The co-op music scene is an answer to the lack of live-music venues in East Lansing.
It provides a platform for up and coming musicians while offering entry to the many under-21 college students who would usually not be able to get into the bars. That’s the combination that has made it a success. The co-op music scene in East Lansing started with the Michigan State University Student Housing Cooperative. That’s a coalition of student-owned housing co-ops in East Lansing that dates back to 1939.
Today, membership includes more than 240 people in 17 houses. And music there is a long standing tradition.
“ Live music has been at co-op parties since the co-ops have been hosting parties,” said Emily Small, the vice president of membership of the MSU Student Housing Cooperative.
The co-op music scene thrives on the concept of stimulating local music. East Lansing is not the only college town that has a co-op music scene. But East Lansing residents say it holds more importance in a town sorely lacking in live music venues.
Local musicians, whether new or seasoned, are invited to perform at co-op parties. They are given an area in the house to set up and they usually play about 30 minutes to 45 minutes long.
“At a co-op, the band is the centerpiece of the room,” said Thor Mallgren, an MSU senior who lives at the Bowie Co-op on Grand River Avenue. “I personally would have to say it is a lot more fun to see a band play at a co-op.”
On February 10th, the Bowie Co-Op hosted a Bowie Woodstock Party. With three bands and three DJs booked, the event was aimed to recreate the famous Woodstock Music Festival from 1969. The Facebook event page had over 300 invitees.
Cameron Varner, the drummer for the band Tangelo, enjoys the co-op music scene.
“I really enjoy playing them,” said Varner. “For a low-level band like us, it’s hard to get people to pay and come to see us play. But when we play a co-op show, people get really hyped for live music. And people love dancing there.”
Mallgren, an MSU senior who lives at the Bowie co-op, said that the venues offer a comfortable and intimate music listening experience.
“Generally the atmosphere is a lot more intimate at a co-op,” he said. “At a bar, the band is usually something playing in the background while people sit at the bar or a table and chat with their friends.”
While not all co-op houses in town host live music, a few houses have garnered reputations as a live-music venue for parties. Those houses include the Bowie, Vesta and Phoenix co-ops.
But the co-op music scene also has problems.
The Vesta co-op recently had a 90’s-themed party that hosted three bands. One of those bands is Dr. Esophagus and the Scoundrels. The band was unable to find parking at the house, said Varner, who is also a drummer in that group. They circled around the neighborhood and finally found a spot at the East Lansing High School.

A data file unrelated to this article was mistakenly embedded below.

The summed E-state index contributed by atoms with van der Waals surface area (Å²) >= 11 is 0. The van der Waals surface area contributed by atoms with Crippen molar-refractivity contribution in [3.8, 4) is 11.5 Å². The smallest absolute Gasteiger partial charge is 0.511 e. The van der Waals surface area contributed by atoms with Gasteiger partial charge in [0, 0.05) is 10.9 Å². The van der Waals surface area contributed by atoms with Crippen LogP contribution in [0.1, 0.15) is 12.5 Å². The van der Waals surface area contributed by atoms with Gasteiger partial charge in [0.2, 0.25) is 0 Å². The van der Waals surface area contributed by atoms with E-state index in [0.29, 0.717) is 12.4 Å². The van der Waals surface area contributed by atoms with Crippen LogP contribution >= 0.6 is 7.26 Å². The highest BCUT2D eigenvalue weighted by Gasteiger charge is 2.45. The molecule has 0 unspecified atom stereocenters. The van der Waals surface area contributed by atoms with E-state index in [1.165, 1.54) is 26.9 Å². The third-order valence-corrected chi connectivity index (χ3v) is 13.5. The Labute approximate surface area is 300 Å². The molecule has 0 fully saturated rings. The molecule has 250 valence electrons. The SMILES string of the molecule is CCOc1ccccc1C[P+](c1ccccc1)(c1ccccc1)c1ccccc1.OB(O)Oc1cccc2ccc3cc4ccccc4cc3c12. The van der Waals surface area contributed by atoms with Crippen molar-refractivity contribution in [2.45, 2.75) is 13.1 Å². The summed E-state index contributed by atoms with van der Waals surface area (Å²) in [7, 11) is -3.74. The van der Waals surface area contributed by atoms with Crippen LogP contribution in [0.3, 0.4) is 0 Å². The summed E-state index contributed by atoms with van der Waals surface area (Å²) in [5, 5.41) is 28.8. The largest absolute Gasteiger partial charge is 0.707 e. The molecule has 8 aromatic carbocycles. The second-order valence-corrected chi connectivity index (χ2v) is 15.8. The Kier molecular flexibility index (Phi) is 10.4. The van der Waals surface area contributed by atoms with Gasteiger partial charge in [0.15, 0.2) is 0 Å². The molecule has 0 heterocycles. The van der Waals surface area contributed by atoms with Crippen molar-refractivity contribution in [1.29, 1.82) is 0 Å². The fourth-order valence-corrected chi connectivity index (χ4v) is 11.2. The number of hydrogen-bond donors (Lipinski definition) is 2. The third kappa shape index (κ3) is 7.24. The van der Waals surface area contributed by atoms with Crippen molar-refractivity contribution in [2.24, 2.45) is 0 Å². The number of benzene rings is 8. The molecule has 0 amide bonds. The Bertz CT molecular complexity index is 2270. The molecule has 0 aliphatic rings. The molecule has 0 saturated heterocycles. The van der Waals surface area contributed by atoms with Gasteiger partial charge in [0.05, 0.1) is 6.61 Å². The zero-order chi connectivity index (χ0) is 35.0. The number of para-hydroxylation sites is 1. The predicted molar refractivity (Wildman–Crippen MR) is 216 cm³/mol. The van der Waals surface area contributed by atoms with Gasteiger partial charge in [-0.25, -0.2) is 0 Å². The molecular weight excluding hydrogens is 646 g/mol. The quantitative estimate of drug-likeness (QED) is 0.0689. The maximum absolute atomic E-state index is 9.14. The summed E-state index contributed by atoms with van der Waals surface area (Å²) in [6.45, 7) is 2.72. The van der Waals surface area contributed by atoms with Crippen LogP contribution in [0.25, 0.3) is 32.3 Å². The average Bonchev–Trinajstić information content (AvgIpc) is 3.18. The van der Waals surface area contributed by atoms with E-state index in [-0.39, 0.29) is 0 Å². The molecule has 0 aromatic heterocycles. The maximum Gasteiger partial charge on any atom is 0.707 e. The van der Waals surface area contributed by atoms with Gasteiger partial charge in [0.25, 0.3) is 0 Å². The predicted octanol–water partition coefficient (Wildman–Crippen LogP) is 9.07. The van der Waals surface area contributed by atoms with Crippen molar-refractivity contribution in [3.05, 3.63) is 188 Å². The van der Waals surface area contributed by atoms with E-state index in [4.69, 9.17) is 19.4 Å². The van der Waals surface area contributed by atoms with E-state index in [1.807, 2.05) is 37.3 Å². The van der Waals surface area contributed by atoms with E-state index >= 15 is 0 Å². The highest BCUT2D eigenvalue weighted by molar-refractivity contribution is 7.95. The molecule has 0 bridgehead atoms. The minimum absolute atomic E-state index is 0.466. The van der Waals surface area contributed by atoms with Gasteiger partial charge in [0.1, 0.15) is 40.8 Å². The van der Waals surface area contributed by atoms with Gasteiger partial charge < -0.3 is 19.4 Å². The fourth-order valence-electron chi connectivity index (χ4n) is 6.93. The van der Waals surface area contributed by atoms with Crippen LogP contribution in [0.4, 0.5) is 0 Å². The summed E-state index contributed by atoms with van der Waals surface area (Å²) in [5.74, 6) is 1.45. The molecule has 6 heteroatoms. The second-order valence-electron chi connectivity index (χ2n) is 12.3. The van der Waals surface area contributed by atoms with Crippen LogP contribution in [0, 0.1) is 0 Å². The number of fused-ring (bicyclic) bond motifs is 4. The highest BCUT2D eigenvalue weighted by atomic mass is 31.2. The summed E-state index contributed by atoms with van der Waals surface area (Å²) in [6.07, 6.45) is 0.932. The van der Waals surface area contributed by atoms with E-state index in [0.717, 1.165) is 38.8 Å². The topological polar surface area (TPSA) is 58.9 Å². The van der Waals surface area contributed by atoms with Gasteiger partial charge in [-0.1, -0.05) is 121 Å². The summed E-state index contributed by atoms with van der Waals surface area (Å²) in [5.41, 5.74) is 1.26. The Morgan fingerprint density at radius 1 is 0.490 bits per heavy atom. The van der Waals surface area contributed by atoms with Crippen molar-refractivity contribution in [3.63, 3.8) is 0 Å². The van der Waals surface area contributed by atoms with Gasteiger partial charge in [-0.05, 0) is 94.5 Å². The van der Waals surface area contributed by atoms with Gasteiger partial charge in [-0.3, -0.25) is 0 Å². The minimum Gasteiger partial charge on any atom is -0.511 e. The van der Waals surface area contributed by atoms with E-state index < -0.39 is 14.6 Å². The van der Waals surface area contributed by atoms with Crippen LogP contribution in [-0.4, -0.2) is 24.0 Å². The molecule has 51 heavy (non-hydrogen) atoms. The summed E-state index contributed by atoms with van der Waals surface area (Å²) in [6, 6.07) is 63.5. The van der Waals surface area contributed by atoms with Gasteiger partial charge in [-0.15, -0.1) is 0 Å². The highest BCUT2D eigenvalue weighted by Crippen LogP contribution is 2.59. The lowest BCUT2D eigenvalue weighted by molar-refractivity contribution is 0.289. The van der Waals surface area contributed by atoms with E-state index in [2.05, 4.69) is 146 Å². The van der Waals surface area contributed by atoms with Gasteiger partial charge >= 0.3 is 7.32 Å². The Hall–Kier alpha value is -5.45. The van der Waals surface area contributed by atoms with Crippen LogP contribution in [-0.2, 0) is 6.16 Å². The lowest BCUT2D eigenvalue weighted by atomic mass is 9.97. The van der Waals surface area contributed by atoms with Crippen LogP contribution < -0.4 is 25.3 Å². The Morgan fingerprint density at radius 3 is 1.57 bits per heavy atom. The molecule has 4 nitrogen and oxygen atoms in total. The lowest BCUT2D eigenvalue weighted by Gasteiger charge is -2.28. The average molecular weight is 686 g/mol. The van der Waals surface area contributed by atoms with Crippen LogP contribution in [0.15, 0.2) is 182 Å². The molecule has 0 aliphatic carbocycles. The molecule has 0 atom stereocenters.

Afterwards, the band had to squeeze through a crowd of people with their equipment, Varner said. The co-ops usually fill their parties to the capacity and it is not uncommon to see a bottleneck of people at entrances trying to get in or out.
It is not ideal, Varner said. Carrying drum sets and amps through a crowd of people down a narrow hallway could spell disaster. Damaged equipment is not something the band is unfamiliar with.
Varner says that such problems would not exist at a venue like Mac’s Bar in Lansing. It would have parking passes and special entrances for musicians.
Most importantly, the co-ops are not lucrative for musicians. They play as a favor and do not get paid. The incentive is the chance to spread their music and get more fans.
“When people see a band at a co-op, they are seeing that band perform for free versus when they go to a venue and pay to see the band. The band will also get paid when they are at a venue, and we usually just provide them some beer for the night,” said Riley James, an MSU senior living at the Bowie co-op.
Varner finds that the co-op music scene and bar music scene can co-exist peacefully. His bands book shows at venues like Mac’s Bar and play at co-op houses all year-round. Playing at bars helps his bands stay financially afloat while playing at the co-ops give them a chance to play for a larger audience.
“Maybe one day we can sell out shows at Mac’s Bar. But for now, the co-op shows let us experience what it’s like to play for a completely packed room.”